Roehampton Culottes


Finally! Some sewing just for me!

Looking back to our trip to Asia earlier this year I blogged about how in Brunei textiles were full of pattern. The contrast to Hong Kong couldn’t have been more marked. The street style was definitely distinctive but it took me a day or two to really put my finger on it. There’s hardly any printed patterned fabric being worn! In Hong Kong it’s all about the shape. Yes, you’ll see a little print, maybe on a tee-shirt or a rucksack, perhaps a few stripes just occasionally, but almost everything else is plain.

Shapes are boxy, and loose in the main, looking slightly oversized and just gorgeous and quite cute in a stylish way.

I bought a few things – as one does – a navy floaty, pleated chiffon skirt, a loose, culotte jumpsuit with a boxy overtop, and a pair of navy and white striped ankle-grazer trousers.

How does this affect my sewing? Well for a while now I’ve been trying to slim down my wardrobe into things I actually wear. Using Project 333 as inspiration I got rid of the things I'd bought and never worn (don’t pull that face, we’ve all done it!), that didn’t fit well, that I didn’t actually like and so on, and was amazed by how much easier it was to get dressed in the mornings! I could see what went with what but I could also see gaps in my wardrobe.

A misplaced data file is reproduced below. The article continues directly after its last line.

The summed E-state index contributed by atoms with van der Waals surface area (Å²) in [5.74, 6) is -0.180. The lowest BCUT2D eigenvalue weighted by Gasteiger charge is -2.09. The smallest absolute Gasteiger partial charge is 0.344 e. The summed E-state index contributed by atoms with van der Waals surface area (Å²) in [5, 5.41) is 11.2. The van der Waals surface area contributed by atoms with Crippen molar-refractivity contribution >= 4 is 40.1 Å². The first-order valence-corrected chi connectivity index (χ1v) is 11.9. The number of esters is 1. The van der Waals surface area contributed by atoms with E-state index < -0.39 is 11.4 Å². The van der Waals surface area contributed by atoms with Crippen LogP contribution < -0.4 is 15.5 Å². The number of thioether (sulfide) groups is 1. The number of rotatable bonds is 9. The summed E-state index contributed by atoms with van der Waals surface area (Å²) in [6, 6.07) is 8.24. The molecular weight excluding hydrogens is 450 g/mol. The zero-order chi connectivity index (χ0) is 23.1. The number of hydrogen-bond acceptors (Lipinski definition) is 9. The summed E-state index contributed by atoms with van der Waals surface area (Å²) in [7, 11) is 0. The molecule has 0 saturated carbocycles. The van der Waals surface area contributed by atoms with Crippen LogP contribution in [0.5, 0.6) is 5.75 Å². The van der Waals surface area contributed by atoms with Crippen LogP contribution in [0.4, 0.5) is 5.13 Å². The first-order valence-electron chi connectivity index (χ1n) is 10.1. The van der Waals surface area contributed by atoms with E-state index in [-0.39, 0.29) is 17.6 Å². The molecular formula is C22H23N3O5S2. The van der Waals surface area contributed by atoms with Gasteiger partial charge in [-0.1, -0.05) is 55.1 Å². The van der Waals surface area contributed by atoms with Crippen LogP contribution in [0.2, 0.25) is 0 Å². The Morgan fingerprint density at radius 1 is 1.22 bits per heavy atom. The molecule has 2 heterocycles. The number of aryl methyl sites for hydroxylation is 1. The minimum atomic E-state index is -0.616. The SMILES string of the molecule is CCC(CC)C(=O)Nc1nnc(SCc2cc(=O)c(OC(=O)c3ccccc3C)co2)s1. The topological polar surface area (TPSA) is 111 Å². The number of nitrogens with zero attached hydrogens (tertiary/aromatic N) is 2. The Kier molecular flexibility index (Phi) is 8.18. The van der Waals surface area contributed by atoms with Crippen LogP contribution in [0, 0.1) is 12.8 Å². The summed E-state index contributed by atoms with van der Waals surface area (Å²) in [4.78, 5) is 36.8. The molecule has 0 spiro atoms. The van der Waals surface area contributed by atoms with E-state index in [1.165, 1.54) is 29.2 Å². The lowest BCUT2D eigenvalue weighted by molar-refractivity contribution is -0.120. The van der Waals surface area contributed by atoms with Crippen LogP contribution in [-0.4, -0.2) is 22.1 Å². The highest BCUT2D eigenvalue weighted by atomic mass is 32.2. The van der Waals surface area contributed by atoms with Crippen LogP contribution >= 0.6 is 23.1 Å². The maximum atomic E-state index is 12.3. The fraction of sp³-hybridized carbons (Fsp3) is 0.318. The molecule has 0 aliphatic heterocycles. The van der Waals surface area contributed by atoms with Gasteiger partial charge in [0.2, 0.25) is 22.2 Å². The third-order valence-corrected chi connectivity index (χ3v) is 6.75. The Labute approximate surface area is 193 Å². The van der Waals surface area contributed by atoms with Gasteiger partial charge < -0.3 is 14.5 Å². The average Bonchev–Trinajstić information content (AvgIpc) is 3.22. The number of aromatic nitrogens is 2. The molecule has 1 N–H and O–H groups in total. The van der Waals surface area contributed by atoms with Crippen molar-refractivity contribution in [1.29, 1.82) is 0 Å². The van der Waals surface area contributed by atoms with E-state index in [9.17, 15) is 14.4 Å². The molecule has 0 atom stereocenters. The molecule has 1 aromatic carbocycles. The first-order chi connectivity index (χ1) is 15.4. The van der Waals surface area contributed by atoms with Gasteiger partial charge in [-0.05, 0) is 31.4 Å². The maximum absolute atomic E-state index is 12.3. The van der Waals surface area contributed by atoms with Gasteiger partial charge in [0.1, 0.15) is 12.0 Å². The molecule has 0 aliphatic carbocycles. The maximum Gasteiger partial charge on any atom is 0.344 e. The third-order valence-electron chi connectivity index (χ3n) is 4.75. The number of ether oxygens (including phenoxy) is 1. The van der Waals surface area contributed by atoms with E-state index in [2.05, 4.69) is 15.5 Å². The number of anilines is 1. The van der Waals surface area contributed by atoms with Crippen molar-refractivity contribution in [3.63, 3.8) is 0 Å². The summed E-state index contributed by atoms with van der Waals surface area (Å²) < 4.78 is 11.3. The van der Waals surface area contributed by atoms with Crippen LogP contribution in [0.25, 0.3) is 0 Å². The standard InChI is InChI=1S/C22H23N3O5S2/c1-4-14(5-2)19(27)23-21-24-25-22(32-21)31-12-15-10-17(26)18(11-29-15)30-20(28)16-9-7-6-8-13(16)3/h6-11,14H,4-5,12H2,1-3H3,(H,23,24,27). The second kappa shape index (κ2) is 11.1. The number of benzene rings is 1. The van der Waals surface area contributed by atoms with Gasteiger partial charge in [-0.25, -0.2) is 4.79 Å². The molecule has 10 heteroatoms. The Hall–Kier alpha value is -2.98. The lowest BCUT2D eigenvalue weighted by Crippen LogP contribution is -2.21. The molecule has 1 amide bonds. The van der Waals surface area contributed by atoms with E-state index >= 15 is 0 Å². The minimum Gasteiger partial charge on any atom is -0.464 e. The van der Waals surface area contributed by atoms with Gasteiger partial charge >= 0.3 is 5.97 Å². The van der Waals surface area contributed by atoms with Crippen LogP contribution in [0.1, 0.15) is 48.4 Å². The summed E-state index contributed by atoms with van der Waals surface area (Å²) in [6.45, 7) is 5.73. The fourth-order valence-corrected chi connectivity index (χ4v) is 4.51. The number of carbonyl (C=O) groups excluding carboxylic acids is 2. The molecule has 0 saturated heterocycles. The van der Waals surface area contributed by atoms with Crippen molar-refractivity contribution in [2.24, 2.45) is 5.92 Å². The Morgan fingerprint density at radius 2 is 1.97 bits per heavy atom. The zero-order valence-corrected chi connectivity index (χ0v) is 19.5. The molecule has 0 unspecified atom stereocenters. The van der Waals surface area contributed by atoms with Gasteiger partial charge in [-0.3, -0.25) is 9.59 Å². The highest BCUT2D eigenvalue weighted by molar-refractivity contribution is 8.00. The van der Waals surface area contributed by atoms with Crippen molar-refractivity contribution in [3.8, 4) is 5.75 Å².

I’ve realised I tend to wear trousers most of the time with the occasional skirt or dress in the mix. What I need is more loose, short trousers and culottes for summer to bridge the trouser/skirt gap.

Hence my latest sewing make – the Roehampton culottes.

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I was given this lovely book last Christmas and it’s taken me this long to get around to using it. I considered several fabrics from my stash for the first make but settled on what is probably the worst-fabric-on-earth-to-sew-culottes with!

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I should say at this point that I have not been asked to write this review or am I being rewarded in any way.

This is described as a book for beginners, and whilst I am not a beginner sewer it’s a good idea once in a while to go back to basics and try to get rid of bad habits, and with 24 different skirts from 8 basic blocks this book represents good value for money too. 

At first glance this book could terrify a beginner! The instructions skip about a bit throughout the book so you might start on page 92 but then find yourself sent to page 144 for a detailed instruction on how to insert a zip. 

The pattern sheets appear to be a nightmare of a tangle of different coloured lines and markings. 

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HOWEVER, if you follow Wendy Ward’s instructions to the letter, it all makes perfect sense. If you have a little knowledge, the temptation could be to skip a few instructions and I think that could land you in a few problems, but provided you stick to Wendy’s no-nonsense steps you won’t go far wrong.